Effect of S3 Recurrent Selection in Four Tropical Maize Populations on Their Selfed and Randomly Mated Generations uri icon

abstract

  • Maize (Zea mays L.) breeders working with lowland tropical germplasm have experienced difficulties in developing good inbred lines. One limitation is moderate to drastic inbreeding depression (ID) in these germplasms. In the present study, two cycles of S3 recurrent selection were conducted in four white maize populations (Pop. 21, Pop. 25, Pop. 29, Pop. 32) with tropical adaptation to improve them as hybrid-oriented source germplasm, and the effect of selection was examined in the selfed (S1) and randomly mated (Syn-2) generations. In each population, 200 to 250 S3 progenies were evaluated and 15 to 20 selected and intermated to form improved versions after cycle 1 (C1) and cycle 2 (C2). Selection was practiced for high grain yield, vigor, and other agronomic traits during inbreeding generations and in the S3-progeny tests. The Si and Syn-2 generations of the C0, C1, and C2 of four populations were evaluated in three environments in Mexico, using split-split plot design with populations in main plots, generations in subplots, and cycles in sub-subplots. Selection improved the grain yield of the S1 generation, and the linear gain per cycle (Gt) was 12, 9, 4, and 4% in Pop. 21, Pop. 29, Pop. 32, and Pop. 25, respectively, being significant in Pop. 21 and Pop. 29. The C2 of Pop. 21 had the highest grain yield in both Syn-2 and S1 generations. Generally, selection did not significantly affect grain moisture, days to silk, and anthesis-silking interval, but it increased plant height in different populations. Combined over populations, however, grain moisture was significantly increased in addition to grain yield and plant height in both S1 and Syn-2 generations. The linear Gc for grain yield across populations was 7.41 and 3.20% in the S1 and Syn-2 generations, respectively. The effect of selection on grain yield and plant height was generally lower in the Syn-2 than the S1 generation of Pop. 25, Pop. 29, and Pop. 32, but was comparable in two generations of Pop. 21. The ID for grain yield across populations decreased from 39% in C0 to 35% in C2. The selection was effective in improving grain yield and reducing ID; and the improved populations would serve as better germplasm sources for the extraction of vigorous inbred lines.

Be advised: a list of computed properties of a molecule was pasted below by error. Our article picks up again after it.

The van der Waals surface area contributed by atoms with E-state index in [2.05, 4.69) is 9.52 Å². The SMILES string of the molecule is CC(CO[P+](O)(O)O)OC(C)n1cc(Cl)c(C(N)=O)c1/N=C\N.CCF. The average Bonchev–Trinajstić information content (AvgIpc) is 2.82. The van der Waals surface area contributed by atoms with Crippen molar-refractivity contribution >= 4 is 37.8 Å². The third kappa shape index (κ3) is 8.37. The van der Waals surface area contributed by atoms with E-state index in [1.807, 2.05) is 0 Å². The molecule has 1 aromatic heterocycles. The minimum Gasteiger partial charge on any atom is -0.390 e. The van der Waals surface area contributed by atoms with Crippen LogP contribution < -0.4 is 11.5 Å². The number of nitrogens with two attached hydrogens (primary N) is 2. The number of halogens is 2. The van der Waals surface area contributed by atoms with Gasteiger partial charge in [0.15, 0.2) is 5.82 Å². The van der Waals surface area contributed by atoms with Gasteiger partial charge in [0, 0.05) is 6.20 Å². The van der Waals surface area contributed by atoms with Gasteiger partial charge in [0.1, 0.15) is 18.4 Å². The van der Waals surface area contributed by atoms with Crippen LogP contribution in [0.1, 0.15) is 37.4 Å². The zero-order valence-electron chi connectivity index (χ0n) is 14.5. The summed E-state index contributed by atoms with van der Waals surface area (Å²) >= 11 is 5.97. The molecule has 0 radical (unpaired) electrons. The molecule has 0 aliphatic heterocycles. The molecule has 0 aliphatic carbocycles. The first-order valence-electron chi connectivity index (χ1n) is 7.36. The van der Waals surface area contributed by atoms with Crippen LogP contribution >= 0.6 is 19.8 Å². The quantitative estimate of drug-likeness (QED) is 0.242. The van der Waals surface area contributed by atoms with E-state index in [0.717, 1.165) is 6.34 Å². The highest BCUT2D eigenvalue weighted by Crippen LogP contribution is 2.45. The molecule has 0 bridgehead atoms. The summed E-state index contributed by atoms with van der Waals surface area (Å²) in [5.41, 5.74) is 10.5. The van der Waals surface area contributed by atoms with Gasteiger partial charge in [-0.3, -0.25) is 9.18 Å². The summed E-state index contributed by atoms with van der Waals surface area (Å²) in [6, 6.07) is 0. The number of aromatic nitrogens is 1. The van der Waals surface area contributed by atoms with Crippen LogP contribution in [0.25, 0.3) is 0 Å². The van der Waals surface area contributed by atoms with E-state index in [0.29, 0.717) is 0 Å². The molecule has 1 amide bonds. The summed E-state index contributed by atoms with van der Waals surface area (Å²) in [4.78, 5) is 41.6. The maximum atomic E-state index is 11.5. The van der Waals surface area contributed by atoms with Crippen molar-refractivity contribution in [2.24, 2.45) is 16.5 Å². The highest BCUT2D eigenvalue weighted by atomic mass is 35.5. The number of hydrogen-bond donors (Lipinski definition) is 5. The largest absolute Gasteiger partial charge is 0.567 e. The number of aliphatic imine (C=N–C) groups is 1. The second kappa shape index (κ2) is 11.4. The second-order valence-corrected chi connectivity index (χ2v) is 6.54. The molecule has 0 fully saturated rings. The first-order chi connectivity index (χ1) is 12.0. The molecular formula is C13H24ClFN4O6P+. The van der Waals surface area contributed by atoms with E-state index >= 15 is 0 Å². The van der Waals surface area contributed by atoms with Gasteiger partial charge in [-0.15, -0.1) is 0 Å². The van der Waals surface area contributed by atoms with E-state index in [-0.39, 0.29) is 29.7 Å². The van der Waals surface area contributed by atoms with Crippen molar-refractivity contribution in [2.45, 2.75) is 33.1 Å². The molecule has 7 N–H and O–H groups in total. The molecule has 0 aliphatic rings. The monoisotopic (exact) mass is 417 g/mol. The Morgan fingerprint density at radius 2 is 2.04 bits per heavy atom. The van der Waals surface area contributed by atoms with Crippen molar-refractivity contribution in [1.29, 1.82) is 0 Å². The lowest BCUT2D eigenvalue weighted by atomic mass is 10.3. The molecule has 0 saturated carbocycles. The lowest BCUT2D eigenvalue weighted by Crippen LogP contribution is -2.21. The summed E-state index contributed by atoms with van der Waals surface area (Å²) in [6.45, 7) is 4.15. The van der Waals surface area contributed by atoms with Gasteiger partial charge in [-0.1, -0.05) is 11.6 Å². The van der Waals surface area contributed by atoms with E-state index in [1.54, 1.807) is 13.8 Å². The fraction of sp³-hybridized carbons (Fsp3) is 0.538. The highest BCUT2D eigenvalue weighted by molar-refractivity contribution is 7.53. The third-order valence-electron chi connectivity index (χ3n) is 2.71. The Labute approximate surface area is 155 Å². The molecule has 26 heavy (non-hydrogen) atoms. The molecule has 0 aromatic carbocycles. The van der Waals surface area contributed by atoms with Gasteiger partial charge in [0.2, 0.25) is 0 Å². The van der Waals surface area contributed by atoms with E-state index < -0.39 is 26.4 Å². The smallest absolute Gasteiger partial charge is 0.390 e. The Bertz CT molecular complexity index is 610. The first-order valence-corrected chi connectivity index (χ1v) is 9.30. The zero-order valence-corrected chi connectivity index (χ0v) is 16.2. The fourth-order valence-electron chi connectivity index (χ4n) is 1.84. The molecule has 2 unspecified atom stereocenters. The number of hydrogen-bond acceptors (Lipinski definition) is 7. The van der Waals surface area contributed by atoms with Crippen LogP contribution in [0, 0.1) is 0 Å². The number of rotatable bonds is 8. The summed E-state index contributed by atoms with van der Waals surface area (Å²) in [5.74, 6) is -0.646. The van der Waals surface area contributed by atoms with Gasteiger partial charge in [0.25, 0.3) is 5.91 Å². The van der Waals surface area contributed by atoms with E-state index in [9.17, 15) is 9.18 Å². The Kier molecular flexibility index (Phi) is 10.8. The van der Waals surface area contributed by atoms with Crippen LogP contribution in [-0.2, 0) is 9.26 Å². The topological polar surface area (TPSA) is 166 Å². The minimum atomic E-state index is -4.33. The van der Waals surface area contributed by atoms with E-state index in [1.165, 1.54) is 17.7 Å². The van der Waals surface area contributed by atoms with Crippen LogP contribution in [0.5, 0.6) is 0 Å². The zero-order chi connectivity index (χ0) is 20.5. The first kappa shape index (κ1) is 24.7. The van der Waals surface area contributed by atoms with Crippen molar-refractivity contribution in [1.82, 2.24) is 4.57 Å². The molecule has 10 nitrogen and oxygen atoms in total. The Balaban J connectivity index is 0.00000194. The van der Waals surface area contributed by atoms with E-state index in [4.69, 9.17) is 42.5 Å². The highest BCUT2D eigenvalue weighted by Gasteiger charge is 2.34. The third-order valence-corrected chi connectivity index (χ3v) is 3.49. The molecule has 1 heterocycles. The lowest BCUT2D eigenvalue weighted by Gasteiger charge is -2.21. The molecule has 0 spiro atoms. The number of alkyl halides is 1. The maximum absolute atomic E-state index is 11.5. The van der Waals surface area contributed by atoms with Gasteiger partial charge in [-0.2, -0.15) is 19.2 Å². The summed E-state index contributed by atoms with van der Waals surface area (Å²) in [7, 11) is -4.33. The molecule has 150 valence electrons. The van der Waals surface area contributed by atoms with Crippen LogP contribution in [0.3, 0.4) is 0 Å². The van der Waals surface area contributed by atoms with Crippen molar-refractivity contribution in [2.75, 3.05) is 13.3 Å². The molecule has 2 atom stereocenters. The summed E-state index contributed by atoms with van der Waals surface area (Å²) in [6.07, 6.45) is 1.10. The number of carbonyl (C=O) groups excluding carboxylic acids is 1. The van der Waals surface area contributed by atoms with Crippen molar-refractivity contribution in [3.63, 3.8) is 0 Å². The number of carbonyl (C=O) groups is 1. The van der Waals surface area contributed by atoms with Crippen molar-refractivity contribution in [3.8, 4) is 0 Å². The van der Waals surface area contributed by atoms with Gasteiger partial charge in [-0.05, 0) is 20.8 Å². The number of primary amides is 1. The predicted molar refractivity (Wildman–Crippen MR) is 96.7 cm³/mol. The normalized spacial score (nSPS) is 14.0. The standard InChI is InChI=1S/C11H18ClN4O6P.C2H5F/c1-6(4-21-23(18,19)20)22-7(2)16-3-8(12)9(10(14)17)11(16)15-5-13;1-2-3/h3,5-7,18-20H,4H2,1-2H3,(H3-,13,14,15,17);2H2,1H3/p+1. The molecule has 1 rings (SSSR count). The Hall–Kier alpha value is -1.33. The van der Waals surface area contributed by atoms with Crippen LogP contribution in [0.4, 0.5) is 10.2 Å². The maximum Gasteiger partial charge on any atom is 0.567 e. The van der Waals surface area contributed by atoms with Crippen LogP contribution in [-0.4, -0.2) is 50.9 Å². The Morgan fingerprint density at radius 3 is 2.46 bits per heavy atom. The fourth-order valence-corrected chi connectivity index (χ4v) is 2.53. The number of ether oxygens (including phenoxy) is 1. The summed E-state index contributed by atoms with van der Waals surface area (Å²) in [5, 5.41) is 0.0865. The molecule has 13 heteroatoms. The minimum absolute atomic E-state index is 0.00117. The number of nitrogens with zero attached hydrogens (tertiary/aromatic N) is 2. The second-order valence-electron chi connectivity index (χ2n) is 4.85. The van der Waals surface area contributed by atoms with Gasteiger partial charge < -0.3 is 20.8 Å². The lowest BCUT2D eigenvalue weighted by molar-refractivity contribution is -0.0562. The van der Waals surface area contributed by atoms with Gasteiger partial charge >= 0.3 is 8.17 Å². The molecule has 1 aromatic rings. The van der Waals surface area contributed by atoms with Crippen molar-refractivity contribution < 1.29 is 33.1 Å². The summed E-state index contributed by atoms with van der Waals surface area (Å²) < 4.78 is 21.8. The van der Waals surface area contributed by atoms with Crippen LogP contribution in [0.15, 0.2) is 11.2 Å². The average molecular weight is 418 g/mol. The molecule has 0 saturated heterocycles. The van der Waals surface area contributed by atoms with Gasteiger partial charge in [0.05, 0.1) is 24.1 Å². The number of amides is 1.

publication date

  • 1995
  • 1995